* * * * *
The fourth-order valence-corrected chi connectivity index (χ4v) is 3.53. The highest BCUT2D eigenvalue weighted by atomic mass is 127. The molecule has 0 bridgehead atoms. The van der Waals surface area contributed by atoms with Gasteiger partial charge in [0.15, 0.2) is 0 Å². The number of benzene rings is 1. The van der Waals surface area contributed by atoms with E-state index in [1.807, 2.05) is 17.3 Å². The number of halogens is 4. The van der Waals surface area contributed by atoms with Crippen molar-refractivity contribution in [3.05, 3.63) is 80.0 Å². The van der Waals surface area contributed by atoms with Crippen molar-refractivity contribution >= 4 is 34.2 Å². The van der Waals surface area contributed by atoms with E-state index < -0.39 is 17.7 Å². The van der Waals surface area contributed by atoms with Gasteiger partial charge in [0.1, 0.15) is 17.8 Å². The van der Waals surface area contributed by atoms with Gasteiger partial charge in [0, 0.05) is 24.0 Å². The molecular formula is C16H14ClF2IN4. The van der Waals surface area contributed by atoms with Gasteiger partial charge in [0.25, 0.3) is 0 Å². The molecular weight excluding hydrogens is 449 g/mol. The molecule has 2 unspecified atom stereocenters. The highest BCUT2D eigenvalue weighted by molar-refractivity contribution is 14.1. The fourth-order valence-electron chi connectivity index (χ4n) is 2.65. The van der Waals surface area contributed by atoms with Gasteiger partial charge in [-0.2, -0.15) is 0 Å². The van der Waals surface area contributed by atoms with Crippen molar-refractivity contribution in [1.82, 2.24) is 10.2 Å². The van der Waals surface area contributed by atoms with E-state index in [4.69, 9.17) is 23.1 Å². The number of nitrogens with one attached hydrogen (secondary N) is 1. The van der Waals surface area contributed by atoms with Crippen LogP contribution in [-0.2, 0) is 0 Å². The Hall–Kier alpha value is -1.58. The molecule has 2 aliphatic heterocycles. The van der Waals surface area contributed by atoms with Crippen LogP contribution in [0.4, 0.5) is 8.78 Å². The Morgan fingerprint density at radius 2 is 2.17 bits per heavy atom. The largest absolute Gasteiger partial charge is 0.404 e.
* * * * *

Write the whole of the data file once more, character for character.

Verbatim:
The fourth-order valence-corrected chi connectivity index (χ4v) is 3.53. The highest BCUT2D eigenvalue weighted by atomic mass is 127. The molecule has 0 bridgehead atoms. The van der Waals surface area contributed by atoms with Gasteiger partial charge in [0.15, 0.2) is 0 Å². The number of benzene rings is 1. The van der Waals surface area contributed by atoms with E-state index in [1.807, 2.05) is 17.3 Å². The number of halogens is 4. The van der Waals surface area contributed by atoms with Crippen molar-refractivity contribution in [3.05, 3.63) is 80.0 Å². The van der Waals surface area contributed by atoms with Crippen molar-refractivity contribution >= 4 is 34.2 Å². The van der Waals surface area contributed by atoms with E-state index < -0.39 is 17.7 Å². The van der Waals surface area contributed by atoms with Gasteiger partial charge in [0.1, 0.15) is 17.8 Å². The van der Waals surface area contributed by atoms with Gasteiger partial charge in [0, 0.05) is 24.0 Å². The molecular formula is C16H14ClF2IN4. The van der Waals surface area contributed by atoms with Gasteiger partial charge in [0.25, 0.3) is 0 Å². The molecular weight excluding hydrogens is 449 g/mol. The molecule has 2 unspecified atom stereocenters. The highest BCUT2D eigenvalue weighted by molar-refractivity contribution is 14.1. The fourth-order valence-electron chi connectivity index (χ4n) is 2.65. The van der Waals surface area contributed by atoms with Gasteiger partial charge in [-0.2, -0.15) is 0 Å². The van der Waals surface area contributed by atoms with Crippen molar-refractivity contribution in [1.82, 2.24) is 10.2 Å². The van der Waals surface area contributed by atoms with E-state index in [4.69, 9.17) is 23.1 Å². The number of nitrogens with one attached hydrogen (secondary N) is 1. The van der Waals surface area contributed by atoms with Crippen LogP contribution in [-0.2, 0) is 0 Å². The Hall–Kier alpha value is -1.58. The molecule has 2 aliphatic heterocycles. The van der Waals surface area contributed by atoms with Crippen LogP contribution in [0.4, 0.5) is 8.78 Å². The Morgan fingerprint density at radius 2 is 2.17 bits per heavy atom. The largest absolute Gasteiger partial charge is 0.404 e.